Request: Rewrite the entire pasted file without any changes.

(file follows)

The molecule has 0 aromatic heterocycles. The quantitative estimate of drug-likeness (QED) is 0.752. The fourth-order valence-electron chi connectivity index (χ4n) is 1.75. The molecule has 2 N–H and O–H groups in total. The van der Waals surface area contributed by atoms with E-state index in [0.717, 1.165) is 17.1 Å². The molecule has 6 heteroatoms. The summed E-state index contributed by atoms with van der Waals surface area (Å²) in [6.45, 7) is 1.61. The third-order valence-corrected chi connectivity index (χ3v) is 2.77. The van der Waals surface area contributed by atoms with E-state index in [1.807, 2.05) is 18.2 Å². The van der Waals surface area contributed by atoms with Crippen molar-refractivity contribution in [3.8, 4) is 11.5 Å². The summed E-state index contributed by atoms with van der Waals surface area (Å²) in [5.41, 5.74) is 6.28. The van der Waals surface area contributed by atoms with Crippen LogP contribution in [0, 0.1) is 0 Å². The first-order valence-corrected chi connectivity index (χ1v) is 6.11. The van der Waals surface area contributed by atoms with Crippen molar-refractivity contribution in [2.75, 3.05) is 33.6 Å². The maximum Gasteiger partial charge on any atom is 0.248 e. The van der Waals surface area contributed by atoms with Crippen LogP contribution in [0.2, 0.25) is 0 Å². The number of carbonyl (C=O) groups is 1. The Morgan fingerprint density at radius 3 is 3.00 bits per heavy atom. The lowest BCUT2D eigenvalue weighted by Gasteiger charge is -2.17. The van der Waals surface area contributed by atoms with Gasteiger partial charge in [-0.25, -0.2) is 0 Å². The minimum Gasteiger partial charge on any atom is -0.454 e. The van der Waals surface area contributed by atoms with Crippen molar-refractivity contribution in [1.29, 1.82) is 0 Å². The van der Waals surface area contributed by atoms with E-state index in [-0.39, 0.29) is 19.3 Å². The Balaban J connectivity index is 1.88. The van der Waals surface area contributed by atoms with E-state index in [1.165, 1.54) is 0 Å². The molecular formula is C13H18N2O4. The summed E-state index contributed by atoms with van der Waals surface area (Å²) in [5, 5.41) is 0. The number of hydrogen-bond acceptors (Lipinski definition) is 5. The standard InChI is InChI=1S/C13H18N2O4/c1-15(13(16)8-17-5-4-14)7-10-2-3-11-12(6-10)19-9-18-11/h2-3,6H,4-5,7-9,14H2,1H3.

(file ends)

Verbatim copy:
The molecule has 0 aromatic heterocycles. The quantitative estimate of drug-likeness (QED) is 0.752. The fourth-order valence-electron chi connectivity index (χ4n) is 1.75. The molecule has 2 N–H and O–H groups in total. The van der Waals surface area contributed by atoms with E-state index in [0.717, 1.165) is 17.1 Å². The molecule has 6 heteroatoms. The summed E-state index contributed by atoms with van der Waals surface area (Å²) in [6.45, 7) is 1.61. The third-order valence-corrected chi connectivity index (χ3v) is 2.77. The van der Waals surface area contributed by atoms with E-state index in [1.807, 2.05) is 18.2 Å². The van der Waals surface area contributed by atoms with Crippen molar-refractivity contribution in [3.8, 4) is 11.5 Å². The summed E-state index contributed by atoms with van der Waals surface area (Å²) in [5.41, 5.74) is 6.28. The van der Waals surface area contributed by atoms with Crippen LogP contribution in [0, 0.1) is 0 Å². The first-order valence-corrected chi connectivity index (χ1v) is 6.11. The van der Waals surface area contributed by atoms with Crippen molar-refractivity contribution in [2.75, 3.05) is 33.6 Å². The maximum Gasteiger partial charge on any atom is 0.248 e. The van der Waals surface area contributed by atoms with Crippen LogP contribution in [0.2, 0.25) is 0 Å². The number of carbonyl (C=O) groups is 1. The Morgan fingerprint density at radius 3 is 3.00 bits per heavy atom. The lowest BCUT2D eigenvalue weighted by Gasteiger charge is -2.17. The van der Waals surface area contributed by atoms with Gasteiger partial charge in [-0.25, -0.2) is 0 Å². The minimum Gasteiger partial charge on any atom is -0.454 e. The van der Waals surface area contributed by atoms with Crippen molar-refractivity contribution in [1.29, 1.82) is 0 Å². The van der Waals surface area contributed by atoms with E-state index in [-0.39, 0.29) is 19.3 Å². The Balaban J connectivity index is 1.88. The van der Waals surface area contributed by atoms with E-state index in [1.165, 1.54) is 0 Å². The molecular formula is C13H18N2O4. The summed E-state index contributed by atoms with van der Waals surface area (Å²) in [5, 5.41) is 0. The number of hydrogen-bond acceptors (Lipinski definition) is 5. The standard InChI is InChI=1S/C13H18N2O4/c1-15(13(16)8-17-5-4-14)7-10-2-3-11-12(6-10)19-9-18-11/h2-3,6H,4-5,7-9,14H2,1H3.